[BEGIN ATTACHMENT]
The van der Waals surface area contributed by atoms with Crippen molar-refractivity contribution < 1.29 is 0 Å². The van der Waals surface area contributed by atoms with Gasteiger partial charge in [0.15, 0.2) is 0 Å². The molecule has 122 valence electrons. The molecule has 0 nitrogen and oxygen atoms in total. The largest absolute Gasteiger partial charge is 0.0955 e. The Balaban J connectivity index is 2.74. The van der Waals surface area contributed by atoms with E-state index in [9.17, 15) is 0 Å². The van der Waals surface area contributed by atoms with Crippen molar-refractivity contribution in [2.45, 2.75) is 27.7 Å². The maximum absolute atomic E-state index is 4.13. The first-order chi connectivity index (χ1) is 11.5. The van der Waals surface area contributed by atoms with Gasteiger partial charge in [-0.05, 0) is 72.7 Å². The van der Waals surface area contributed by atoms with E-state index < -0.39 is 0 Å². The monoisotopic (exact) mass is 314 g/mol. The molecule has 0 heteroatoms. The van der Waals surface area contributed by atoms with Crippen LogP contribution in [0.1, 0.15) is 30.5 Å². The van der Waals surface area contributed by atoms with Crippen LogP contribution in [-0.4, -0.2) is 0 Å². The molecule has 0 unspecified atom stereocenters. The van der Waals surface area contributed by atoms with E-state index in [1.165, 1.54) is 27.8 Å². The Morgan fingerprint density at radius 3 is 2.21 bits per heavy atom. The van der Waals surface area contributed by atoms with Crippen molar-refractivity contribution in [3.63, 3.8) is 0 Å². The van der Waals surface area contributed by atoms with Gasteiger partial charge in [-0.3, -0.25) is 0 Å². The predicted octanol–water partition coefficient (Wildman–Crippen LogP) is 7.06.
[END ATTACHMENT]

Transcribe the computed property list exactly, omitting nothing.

The van der Waals surface area contributed by atoms with Crippen molar-refractivity contribution < 1.29 is 0 Å². The van der Waals surface area contributed by atoms with Gasteiger partial charge in [0.15, 0.2) is 0 Å². The molecule has 122 valence electrons. The molecule has 0 nitrogen and oxygen atoms in total. The largest absolute Gasteiger partial charge is 0.0955 e. The Balaban J connectivity index is 2.74. The van der Waals surface area contributed by atoms with E-state index in [9.17, 15) is 0 Å². The van der Waals surface area contributed by atoms with Crippen molar-refractivity contribution in [2.45, 2.75) is 27.7 Å². The maximum absolute atomic E-state index is 4.13. The first-order chi connectivity index (χ1) is 11.5. The van der Waals surface area contributed by atoms with Gasteiger partial charge in [-0.05, 0) is 72.7 Å². The van der Waals surface area contributed by atoms with E-state index < -0.39 is 0 Å². The monoisotopic (exact) mass is 314 g/mol. The molecule has 0 heteroatoms. The van der Waals surface area contributed by atoms with Crippen LogP contribution in [0.1, 0.15) is 30.5 Å². The van der Waals surface area contributed by atoms with Crippen LogP contribution in [-0.4, -0.2) is 0 Å². The molecule has 0 unspecified atom stereocenters. The van der Waals surface area contributed by atoms with E-state index in [1.165, 1.54) is 27.8 Å². The Morgan fingerprint density at radius 3 is 2.21 bits per heavy atom. The van der Waals surface area contributed by atoms with Crippen molar-refractivity contribution in [3.63, 3.8) is 0 Å². The van der Waals surface area contributed by atoms with Gasteiger partial charge in [-0.3, -0.25) is 0 Å². The predicted octanol–water partition coefficient (Wildman–Crippen LogP) is 7.06.